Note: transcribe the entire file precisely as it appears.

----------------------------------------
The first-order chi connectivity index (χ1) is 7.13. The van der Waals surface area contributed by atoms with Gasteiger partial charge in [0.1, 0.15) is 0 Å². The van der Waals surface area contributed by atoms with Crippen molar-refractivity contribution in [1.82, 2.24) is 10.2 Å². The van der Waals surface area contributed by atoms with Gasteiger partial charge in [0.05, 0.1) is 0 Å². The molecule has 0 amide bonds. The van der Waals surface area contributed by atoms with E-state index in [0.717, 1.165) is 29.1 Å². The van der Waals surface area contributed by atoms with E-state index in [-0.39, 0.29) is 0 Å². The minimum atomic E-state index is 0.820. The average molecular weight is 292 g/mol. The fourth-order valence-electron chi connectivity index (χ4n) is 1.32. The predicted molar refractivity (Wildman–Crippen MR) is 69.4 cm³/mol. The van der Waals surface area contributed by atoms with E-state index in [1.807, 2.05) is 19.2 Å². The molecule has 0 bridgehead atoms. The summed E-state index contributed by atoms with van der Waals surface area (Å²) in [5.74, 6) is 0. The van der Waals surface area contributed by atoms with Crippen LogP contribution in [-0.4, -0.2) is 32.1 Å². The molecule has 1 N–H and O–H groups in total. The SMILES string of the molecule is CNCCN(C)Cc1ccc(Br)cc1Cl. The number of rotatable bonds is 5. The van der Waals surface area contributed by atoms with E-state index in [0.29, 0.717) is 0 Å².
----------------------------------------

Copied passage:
The first-order chi connectivity index (χ1) is 7.13. The van der Waals surface area contributed by atoms with Gasteiger partial charge in [0.1, 0.15) is 0 Å². The van der Waals surface area contributed by atoms with Crippen molar-refractivity contribution in [1.82, 2.24) is 10.2 Å². The van der Waals surface area contributed by atoms with Gasteiger partial charge in [0.05, 0.1) is 0 Å². The molecule has 0 amide bonds. The van der Waals surface area contributed by atoms with E-state index in [0.717, 1.165) is 29.1 Å². The van der Waals surface area contributed by atoms with E-state index in [-0.39, 0.29) is 0 Å². The minimum atomic E-state index is 0.820. The average molecular weight is 292 g/mol. The fourth-order valence-electron chi connectivity index (χ4n) is 1.32. The predicted molar refractivity (Wildman–Crippen MR) is 69.4 cm³/mol. The van der Waals surface area contributed by atoms with E-state index in [1.807, 2.05) is 19.2 Å². The molecule has 0 bridgehead atoms. The summed E-state index contributed by atoms with van der Waals surface area (Å²) in [5.74, 6) is 0. The van der Waals surface area contributed by atoms with Crippen LogP contribution in [-0.4, -0.2) is 32.1 Å². The molecule has 1 N–H and O–H groups in total. The SMILES string of the molecule is CNCCN(C)Cc1ccc(Br)cc1Cl. The number of rotatable bonds is 5. The van der Waals surface area contributed by atoms with E-state index in [0.29, 0.717) is 0 Å².